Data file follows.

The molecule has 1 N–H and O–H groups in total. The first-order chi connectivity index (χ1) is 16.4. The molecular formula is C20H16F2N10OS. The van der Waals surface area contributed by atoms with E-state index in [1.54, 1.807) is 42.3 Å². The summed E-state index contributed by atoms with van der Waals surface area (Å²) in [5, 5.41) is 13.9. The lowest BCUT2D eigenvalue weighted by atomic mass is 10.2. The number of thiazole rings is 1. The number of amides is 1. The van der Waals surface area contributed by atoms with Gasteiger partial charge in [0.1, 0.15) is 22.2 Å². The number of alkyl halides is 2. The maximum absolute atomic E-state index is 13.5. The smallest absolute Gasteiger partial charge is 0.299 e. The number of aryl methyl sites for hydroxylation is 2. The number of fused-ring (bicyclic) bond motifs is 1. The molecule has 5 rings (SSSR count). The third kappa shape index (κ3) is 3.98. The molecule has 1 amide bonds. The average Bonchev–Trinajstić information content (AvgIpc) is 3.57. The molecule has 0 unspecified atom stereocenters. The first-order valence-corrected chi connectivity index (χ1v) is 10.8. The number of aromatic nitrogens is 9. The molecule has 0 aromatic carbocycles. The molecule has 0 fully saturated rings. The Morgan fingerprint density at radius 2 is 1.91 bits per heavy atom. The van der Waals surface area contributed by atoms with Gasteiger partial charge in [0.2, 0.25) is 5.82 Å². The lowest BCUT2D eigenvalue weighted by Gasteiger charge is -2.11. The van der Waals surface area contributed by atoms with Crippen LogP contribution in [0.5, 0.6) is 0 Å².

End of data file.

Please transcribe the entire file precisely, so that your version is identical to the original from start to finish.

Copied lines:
The molecule has 1 N–H and O–H groups in total. The first-order chi connectivity index (χ1) is 16.4. The molecular formula is C20H16F2N10OS. The van der Waals surface area contributed by atoms with E-state index in [1.54, 1.807) is 42.3 Å². The summed E-state index contributed by atoms with van der Waals surface area (Å²) in [5, 5.41) is 13.9. The lowest BCUT2D eigenvalue weighted by atomic mass is 10.2. The number of thiazole rings is 1. The number of amides is 1. The van der Waals surface area contributed by atoms with Gasteiger partial charge in [0.1, 0.15) is 22.2 Å². The number of alkyl halides is 2. The maximum absolute atomic E-state index is 13.5. The smallest absolute Gasteiger partial charge is 0.299 e. The number of aryl methyl sites for hydroxylation is 2. The number of fused-ring (bicyclic) bond motifs is 1. The molecule has 5 rings (SSSR count). The third kappa shape index (κ3) is 3.98. The molecule has 1 amide bonds. The average Bonchev–Trinajstić information content (AvgIpc) is 3.57. The molecule has 0 unspecified atom stereocenters. The first-order valence-corrected chi connectivity index (χ1v) is 10.8. The number of aromatic nitrogens is 9. The molecule has 0 aromatic carbocycles. The molecule has 0 fully saturated rings. The Morgan fingerprint density at radius 2 is 1.91 bits per heavy atom. The van der Waals surface area contributed by atoms with Gasteiger partial charge in [0.2, 0.25) is 5.82 Å². The lowest BCUT2D eigenvalue weighted by Gasteiger charge is -2.11. The van der Waals surface area contributed by atoms with Crippen LogP contribution in [0.5, 0.6) is 0 Å².